Fair game or “Brandjacking”?

September 25th, 2009
by Johna Burke

1548293558_f14cc7020f_mIf you are a big brand name, you’ll want to hurry over to http://www.squidoo.com/ and see if you now have your own “dashboard” or “Unofficial Water Cooler” page on their server. If so, I definitely want to hear your thoughts.

Yesterday Advertising Age reported on Seth Godin’s new “Brands in Public” online aggregation system. It essentially takes Google content and some social media feeds (worth noting that all tweets and feeds do not disclose the screen name of the poster) and puts them into a dashboard. Seems harmless enough, right? Well, if you are one of the “hundreds” of brands now with an unofficial page – and Trader Joe’s is one – you may have a different opinion.

The Trader Joe dashboard was highlighted in the article so I naturally “had to see it.” The best I can tell, the real menace on the Trader Joe’s site is MeganCasey. As editor-in chief of Squidoo, she has commented in two separate areas of the Trader Joe page. Perhaps it’s because she’s an avid shopper and her feedback is sincere; I’m sure she does think: “This is a really cool dashboard of Trader Joe’s info and comments. Nice to see it all at a glance. Thanks for putting it together!” But isn’t that a bit self-serving since it is her company that created this unsolicited “dashboard” using the Trader Joe’s brand? The reality is each time this page is updated with a comment, including those by MeganCasey, the Google rank for this page increases.

I’d like to hear what Andy Sernovitz, founder of Word of Mouth Marketing Association (WOMMA) thinks about the ethics of these dashboards. It would be interesting to hear from someone at TEKgroup, who could provide counsel to both Squidoo and the hundreds of affected brands about why RSS feeds aren’t always the best way to “showcase” of your coverage. And I’d like some of the great BurrellesLuce clients and PR minds to share how they would advise a client about a “ready made” dashboard.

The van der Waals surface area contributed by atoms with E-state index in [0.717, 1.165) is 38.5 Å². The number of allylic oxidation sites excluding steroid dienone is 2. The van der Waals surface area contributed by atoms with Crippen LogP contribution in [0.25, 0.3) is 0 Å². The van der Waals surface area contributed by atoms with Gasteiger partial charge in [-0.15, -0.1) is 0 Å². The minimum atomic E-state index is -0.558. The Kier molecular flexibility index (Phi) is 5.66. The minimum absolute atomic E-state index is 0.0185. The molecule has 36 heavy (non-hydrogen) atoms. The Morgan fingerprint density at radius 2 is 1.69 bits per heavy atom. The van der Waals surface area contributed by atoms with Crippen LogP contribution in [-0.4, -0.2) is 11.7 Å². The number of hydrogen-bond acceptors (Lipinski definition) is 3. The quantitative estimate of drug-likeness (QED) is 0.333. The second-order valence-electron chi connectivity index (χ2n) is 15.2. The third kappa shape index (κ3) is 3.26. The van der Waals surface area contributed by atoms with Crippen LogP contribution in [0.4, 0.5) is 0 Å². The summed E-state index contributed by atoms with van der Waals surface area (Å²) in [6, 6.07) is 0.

It’s also worth noting that if these dashboards are a great service to brands, why isn’t there one for “Squidoo” or “BzzAgent” (the two companies responsible for the concept and content)?

Has Squidoo upset the balance of Search Engine Optimization (SEO) as we know it? Or simply found a way to extort $4800.00 a year from public relations practitioners trying to be good stewards of their brand?

UPDATE: This morning Seth Godin sent out an “Adjusting as we go” post about the reaction to his “Brands in Public” idea. He stands behind the concept and positions it as a way to help brands and non-profits “be part of the conversation.” I’ve long been a fan of Seth Godin and respect him, so maybe this is just guerrilla marketing. After all, if he gets one hundred of the brands to send him a check that’s $480,000.00 to stream unfiltered RSS feeds. GENIUS!

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4 Responses to “Fair game or “Brandjacking”?”

  1. [...] This post was mentioned on Twitter by Johna Burke and Kelly_Growley. Kelly_Growley said: Reading RT @gojohnab: "Fair Game or Brandjacking?" What do you think after you reading my BurrellesLuce Blog http://budurl.com/3w97 [...]

  2. [...] Go here to read the rest:  Fair game or “Brandjacking”? [...]

  3. Interesting days, indeed. In our experience, we’ve found that incoming, blanket RSS feeds can contain competitive, inaccurate, and irrelevant information. We don’t recommend that you have one flow into the public side of your online newsroom. We do recommend that you feed “offical” company news from your online newsroom into the Home Page of your corporate site.

    Ibrey Woodall
    TEKgroup International, Inc.
    ibrey@tekgroup.com

  4. Johna Burke Johna says:

    Ibrey-
    Always solid counsel from you and TEKgroup.
    I really appreciate you weighing in so our readers better understand the challenge(s) of raw RSS feeds.

    Best,
    JB

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